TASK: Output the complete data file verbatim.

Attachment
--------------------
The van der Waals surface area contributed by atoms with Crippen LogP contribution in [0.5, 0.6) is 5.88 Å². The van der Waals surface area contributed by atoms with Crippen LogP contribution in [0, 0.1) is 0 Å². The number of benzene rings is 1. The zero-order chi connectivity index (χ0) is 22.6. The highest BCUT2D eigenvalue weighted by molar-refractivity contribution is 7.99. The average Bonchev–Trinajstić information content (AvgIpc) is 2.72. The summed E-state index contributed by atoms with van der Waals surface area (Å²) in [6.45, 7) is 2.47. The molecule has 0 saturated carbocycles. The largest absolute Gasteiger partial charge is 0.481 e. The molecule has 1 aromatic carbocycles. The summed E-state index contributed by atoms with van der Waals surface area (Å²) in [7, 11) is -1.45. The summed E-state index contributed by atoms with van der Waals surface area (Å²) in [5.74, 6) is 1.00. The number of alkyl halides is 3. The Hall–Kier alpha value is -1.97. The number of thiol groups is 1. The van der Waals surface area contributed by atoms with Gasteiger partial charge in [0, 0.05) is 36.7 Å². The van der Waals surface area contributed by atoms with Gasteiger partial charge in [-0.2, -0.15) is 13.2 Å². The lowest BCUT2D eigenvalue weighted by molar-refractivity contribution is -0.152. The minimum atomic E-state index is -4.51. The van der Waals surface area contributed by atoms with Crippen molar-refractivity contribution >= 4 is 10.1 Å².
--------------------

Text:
The van der Waals surface area contributed by atoms with Crippen LogP contribution in [0.5, 0.6) is 5.88 Å². The van der Waals surface area contributed by atoms with Crippen LogP contribution in [0, 0.1) is 0 Å². The number of benzene rings is 1. The zero-order chi connectivity index (χ0) is 22.6. The highest BCUT2D eigenvalue weighted by molar-refractivity contribution is 7.99. The average Bonchev–Trinajstić information content (AvgIpc) is 2.72. The summed E-state index contributed by atoms with van der Waals surface area (Å²) in [6.45, 7) is 2.47. The molecule has 0 saturated carbocycles. The largest absolute Gasteiger partial charge is 0.481 e. The molecule has 1 aromatic carbocycles. The summed E-state index contributed by atoms with van der Waals surface area (Å²) in [7, 11) is -1.45. The summed E-state index contributed by atoms with van der Waals surface area (Å²) in [5.74, 6) is 1.00. The number of alkyl halides is 3. The Hall–Kier alpha value is -1.97. The number of thiol groups is 1. The van der Waals surface area contributed by atoms with Gasteiger partial charge in [0, 0.05) is 36.7 Å². The van der Waals surface area contributed by atoms with Gasteiger partial charge in [-0.2, -0.15) is 13.2 Å². The lowest BCUT2D eigenvalue weighted by molar-refractivity contribution is -0.152. The minimum atomic E-state index is -4.51. The van der Waals surface area contributed by atoms with Crippen molar-refractivity contribution >= 4 is 10.1 Å².